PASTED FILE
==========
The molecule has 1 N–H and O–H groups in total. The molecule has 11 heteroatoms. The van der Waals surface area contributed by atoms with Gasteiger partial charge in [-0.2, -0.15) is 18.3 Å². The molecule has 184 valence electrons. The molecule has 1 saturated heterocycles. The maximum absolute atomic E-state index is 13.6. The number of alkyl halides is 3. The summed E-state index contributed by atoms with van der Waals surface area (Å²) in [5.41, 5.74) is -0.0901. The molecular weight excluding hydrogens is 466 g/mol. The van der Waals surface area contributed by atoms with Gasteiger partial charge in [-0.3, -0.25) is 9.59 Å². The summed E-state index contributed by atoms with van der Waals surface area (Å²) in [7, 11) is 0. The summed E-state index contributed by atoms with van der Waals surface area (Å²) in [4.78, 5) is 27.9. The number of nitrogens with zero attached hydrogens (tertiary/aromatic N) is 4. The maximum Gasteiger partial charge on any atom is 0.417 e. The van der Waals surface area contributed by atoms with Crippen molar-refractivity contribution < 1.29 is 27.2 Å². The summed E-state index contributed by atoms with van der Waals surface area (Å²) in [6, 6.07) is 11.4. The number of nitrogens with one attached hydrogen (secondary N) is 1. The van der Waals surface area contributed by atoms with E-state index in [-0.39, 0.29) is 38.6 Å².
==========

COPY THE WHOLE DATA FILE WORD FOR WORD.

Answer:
The molecule has 1 N–H and O–H groups in total. The molecule has 11 heteroatoms. The van der Waals surface area contributed by atoms with Gasteiger partial charge in [-0.2, -0.15) is 18.3 Å². The molecule has 184 valence electrons. The molecule has 1 saturated heterocycles. The maximum absolute atomic E-state index is 13.6. The number of alkyl halides is 3. The summed E-state index contributed by atoms with van der Waals surface area (Å²) in [5.41, 5.74) is -0.0901. The molecular weight excluding hydrogens is 466 g/mol. The van der Waals surface area contributed by atoms with Gasteiger partial charge in [-0.3, -0.25) is 9.59 Å². The summed E-state index contributed by atoms with van der Waals surface area (Å²) in [7, 11) is 0. The summed E-state index contributed by atoms with van der Waals surface area (Å²) in [4.78, 5) is 27.9. The number of nitrogens with zero attached hydrogens (tertiary/aromatic N) is 4. The maximum Gasteiger partial charge on any atom is 0.417 e. The van der Waals surface area contributed by atoms with Crippen molar-refractivity contribution < 1.29 is 27.2 Å². The summed E-state index contributed by atoms with van der Waals surface area (Å²) in [6, 6.07) is 11.4. The number of nitrogens with one attached hydrogen (secondary N) is 1. The van der Waals surface area contributed by atoms with E-state index in [-0.39, 0.29) is 38.6 Å².